Weighty Impact of Working Mothers

Researchers investigating the links between a preschooler’s weight and their mother’s work schedule found sleep was a primary factor for weight regulation. Children of full time working mothers slept less and had higher BMI’s than children whose mothers worked less than 20 hrs/week. Children’s sleep patterns may mirror mom’s by staying up later for quality…

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Depression Risks Increase with Long Work Hours

European researchers have found the risk of depression more than doubled (OR=2.43, P=0.26) for British civil servants who worked more than 11 hours per day compared with those working 7-8 hours. When data was adjusted for factors like job strain and social support the risk still persisted. Interestingly, the greatest significance was seen when adjusted for…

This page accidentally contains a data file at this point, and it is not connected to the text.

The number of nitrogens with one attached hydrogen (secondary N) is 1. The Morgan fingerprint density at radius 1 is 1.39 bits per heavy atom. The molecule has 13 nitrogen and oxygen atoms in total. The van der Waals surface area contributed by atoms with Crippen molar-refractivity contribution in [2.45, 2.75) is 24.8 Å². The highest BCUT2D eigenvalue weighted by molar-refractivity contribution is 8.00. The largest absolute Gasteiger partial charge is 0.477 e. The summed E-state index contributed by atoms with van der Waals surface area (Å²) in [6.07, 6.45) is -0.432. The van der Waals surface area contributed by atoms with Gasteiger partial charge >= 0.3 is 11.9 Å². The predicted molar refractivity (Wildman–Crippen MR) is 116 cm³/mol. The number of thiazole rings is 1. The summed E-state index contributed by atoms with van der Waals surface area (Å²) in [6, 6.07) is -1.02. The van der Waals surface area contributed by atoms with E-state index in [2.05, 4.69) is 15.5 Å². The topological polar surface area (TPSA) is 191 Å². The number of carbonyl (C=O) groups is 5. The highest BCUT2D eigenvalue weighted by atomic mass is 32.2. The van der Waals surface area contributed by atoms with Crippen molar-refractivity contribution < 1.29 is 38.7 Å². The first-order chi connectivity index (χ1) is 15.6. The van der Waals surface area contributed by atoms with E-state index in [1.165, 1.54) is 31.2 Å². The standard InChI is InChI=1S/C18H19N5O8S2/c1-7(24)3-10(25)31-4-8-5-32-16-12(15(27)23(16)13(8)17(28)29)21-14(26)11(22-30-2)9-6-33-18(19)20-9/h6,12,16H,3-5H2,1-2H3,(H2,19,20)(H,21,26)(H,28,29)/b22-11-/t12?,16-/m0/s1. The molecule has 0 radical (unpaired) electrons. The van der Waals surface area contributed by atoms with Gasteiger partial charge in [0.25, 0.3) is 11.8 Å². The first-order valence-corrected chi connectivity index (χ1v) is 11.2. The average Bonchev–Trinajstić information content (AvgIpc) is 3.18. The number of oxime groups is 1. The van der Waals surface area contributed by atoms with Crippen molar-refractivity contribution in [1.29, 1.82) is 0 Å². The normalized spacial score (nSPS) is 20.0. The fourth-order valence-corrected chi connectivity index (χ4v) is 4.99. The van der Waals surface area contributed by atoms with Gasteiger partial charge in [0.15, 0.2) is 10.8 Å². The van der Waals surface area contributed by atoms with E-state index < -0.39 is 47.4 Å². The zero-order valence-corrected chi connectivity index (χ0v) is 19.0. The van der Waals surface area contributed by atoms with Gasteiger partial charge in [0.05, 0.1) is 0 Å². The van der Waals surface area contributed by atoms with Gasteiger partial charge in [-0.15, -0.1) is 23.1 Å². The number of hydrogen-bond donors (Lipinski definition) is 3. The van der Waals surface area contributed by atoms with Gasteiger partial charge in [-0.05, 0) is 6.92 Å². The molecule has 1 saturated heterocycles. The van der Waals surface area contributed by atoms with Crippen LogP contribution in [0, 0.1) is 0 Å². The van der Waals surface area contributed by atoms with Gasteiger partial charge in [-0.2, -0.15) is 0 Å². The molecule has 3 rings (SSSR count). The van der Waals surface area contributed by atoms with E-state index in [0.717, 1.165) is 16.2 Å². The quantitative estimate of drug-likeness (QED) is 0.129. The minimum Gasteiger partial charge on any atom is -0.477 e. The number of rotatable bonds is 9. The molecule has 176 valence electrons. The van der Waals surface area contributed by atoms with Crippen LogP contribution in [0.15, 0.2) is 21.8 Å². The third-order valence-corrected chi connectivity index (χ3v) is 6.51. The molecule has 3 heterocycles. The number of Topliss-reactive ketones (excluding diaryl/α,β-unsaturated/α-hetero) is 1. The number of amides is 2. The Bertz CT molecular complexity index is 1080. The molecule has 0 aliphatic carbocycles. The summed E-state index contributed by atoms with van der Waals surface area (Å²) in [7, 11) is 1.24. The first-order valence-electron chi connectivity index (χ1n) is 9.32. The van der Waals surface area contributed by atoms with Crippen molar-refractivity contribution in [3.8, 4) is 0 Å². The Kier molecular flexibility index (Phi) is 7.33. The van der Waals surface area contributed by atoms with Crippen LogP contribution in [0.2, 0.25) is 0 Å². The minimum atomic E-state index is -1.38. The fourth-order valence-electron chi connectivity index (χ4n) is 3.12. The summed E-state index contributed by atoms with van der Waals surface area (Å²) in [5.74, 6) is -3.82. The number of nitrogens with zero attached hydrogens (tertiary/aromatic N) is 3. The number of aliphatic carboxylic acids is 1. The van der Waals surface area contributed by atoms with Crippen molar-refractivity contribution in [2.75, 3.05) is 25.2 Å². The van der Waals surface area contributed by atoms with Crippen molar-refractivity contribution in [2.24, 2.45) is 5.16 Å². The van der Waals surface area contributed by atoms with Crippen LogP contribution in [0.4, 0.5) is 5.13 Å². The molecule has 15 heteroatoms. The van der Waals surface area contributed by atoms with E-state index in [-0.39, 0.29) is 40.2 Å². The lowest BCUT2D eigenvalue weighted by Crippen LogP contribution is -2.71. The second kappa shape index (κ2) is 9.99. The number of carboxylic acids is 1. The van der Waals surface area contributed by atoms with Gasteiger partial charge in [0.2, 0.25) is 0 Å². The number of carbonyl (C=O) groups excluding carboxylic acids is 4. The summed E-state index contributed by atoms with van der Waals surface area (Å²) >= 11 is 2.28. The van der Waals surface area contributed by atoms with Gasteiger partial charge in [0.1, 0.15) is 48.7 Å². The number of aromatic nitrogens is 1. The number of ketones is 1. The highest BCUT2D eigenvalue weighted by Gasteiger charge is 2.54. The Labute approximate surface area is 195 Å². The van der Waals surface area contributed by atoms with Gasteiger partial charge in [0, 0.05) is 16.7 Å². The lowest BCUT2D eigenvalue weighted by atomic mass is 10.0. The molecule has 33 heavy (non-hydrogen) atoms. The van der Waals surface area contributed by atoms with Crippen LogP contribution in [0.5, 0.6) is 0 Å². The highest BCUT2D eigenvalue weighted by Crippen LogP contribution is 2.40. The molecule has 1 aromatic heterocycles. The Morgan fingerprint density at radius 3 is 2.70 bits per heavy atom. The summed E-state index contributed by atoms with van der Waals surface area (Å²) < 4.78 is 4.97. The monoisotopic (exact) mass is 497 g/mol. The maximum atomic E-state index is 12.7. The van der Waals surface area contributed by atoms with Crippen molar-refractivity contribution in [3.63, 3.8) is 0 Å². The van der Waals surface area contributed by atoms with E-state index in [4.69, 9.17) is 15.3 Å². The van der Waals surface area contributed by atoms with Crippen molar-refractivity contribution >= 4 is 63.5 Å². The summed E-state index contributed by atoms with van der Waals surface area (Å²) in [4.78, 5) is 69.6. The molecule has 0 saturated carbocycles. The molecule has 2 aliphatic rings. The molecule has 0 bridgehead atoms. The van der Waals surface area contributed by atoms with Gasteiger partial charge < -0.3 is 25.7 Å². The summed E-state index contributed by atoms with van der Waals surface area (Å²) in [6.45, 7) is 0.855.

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Long Work Hours=Higher Heart Disease Risk

Examining a group of some 7000 low-risk British civil servants, researchers found that long work hours make the risk of heart disease higher. After adjusting for their Framingham risk score, those who worked 11 or more hours per day had a 67% increased risk for coronary disease compared to those who worked the normal 7-8 hours.…

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Working Too Much is Bad for Your Heart!

After following 6000 British male and female civil servants who were free of coronary heart disease (CHD) at the beginning of the study for about 11 years, investigators report that those who worked 3-4 extra hours per day faced a 60% increase in risk of heart disease, compared to those who didn't work any overtime.…

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